- You’ll get a better price. Sometimes the mark-ups are outrageous, more than double the price. For example, I recently attended the Ka Moana Luau and sat with a couple from a Princess ship that was in port. They had booked the luau on their own, for a savings of $125 each. Meanwhile, their shipmates who had booked through the cruise line were shoved off to the side in the group seating section, while they enjoyed center-stage seats. To be fair, the cruise line did throw in transportation, but the ship was docked less than 1 mile from the luau! My tablemates figured a 20-minute walk there and a $10 Uber ride back were well worth saving $250.
- You’ll have more options. Cruise ships only offer a small percentage of what an area has to offer. There are high-quality Hawaii excursions that aren’t offered on cruise ships because they are a niche interest, too small, too similar to another tour, or they just don’t think it will be profitable to offer it. But that might just be the perfect tour for you!
- You’ll have a better experience. With more flexibility and more freedom your day can look exactly like how you envisioned it. You can book tours that will pick you up, or you can rent a car and drive to them, or even fit multiple tours in your day plus some sightseeing along the way. You’ll be able to book smaller-sized or private tours if you choose. Remember, this is your vacation, so enjoy the freedom to customize your itinerary and prioritize your interests as you choose the Hawaii excursions that are right for you!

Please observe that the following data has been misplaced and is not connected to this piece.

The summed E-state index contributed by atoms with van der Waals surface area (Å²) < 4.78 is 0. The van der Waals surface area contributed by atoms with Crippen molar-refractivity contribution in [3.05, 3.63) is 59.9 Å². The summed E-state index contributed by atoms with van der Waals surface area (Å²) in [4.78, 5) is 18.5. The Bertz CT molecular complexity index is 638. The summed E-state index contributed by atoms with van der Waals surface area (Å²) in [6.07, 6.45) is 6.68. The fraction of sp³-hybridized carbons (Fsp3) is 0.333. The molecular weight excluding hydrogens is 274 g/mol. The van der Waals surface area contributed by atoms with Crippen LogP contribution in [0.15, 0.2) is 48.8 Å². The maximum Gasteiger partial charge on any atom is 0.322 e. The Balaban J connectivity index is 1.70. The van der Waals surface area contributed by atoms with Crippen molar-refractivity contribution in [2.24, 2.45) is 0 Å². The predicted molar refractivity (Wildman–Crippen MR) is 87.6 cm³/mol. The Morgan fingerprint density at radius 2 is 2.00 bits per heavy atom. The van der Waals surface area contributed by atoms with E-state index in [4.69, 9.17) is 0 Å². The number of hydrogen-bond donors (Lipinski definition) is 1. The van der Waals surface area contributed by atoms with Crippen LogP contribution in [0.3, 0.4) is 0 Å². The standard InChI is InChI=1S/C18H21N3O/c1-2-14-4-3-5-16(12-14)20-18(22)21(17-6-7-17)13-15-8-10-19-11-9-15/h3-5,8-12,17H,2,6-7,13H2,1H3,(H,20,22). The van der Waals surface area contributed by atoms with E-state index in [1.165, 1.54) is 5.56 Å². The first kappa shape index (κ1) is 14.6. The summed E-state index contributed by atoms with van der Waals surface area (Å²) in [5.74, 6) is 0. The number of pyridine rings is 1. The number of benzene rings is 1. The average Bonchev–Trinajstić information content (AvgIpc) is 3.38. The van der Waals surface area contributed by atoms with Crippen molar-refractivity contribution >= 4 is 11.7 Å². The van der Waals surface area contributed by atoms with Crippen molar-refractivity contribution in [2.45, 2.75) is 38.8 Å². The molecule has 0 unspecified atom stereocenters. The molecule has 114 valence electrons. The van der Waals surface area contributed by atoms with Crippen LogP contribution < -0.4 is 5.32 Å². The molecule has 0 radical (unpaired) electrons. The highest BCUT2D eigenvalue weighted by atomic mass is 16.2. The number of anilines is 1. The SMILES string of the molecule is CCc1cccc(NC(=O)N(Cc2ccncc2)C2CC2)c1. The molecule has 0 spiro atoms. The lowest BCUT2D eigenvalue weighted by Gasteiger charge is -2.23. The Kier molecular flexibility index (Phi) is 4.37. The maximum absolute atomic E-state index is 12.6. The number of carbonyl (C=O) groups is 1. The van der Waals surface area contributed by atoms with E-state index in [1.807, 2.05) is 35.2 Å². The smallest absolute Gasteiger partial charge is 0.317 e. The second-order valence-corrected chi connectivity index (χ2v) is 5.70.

- You’ll get better customer service. By this, I don’t mean friendliness, but rather availability and knowledge. Online services are 24/7, while shore excursion desks usually have limited hours and long lines. Also, when you book directly or through a service like Tour Hawaii, you are interacting with people who live in Hawaii and who know the tours. The shore excursion desk staff doesn’t live in Hawaii, and it’s unlikely they are from Hawaii. While they may have sampled a few of the Hawaii excursions, they don’t know the islands like a local does. They can’t guide you to the best excursions, answer unique questions, or give you solid advice on how to enhance your day in port.
- You’ll get more opportunities to interact with locals and observe local life. The big disadvantage of shore excursions is there is no room for spontaneity, going off the beaten path, or getting a little lost. But often these are the occasions that we remember most vividly from our travels. Opportunities to have meaningful interactions with locals or local culture are really limited when every minute of your day has been planned out for you.
- You’ll support local small businesses. Booking directly or through a locally based concierge service like Tour Hawaii means that 100% of your dollars are staying local, as opposed to when you book through the cruise line. Those big corporate markups will not benefit the local economy or have any positive impact on local communities.
- You’ll resist predatory corporate business practices. Cruise lines use fear tactics to convince passengers to book shore excursions through them exclusively. And that’s not OK.
Cruisers are “encouraged” to book shore excursions through the cruise line because it is highly profitable to the cruise line. It’s not about our safety or guest satisfaction, let’s be real.
In reality, the fear and anxiety we have about safety and security in port (and getting back to the ship on time) are often exaggerated, unfounded, and perhaps manufactured. And Hawaii is the best place to see this for yourself, should you dare book a tour outside the cruise line!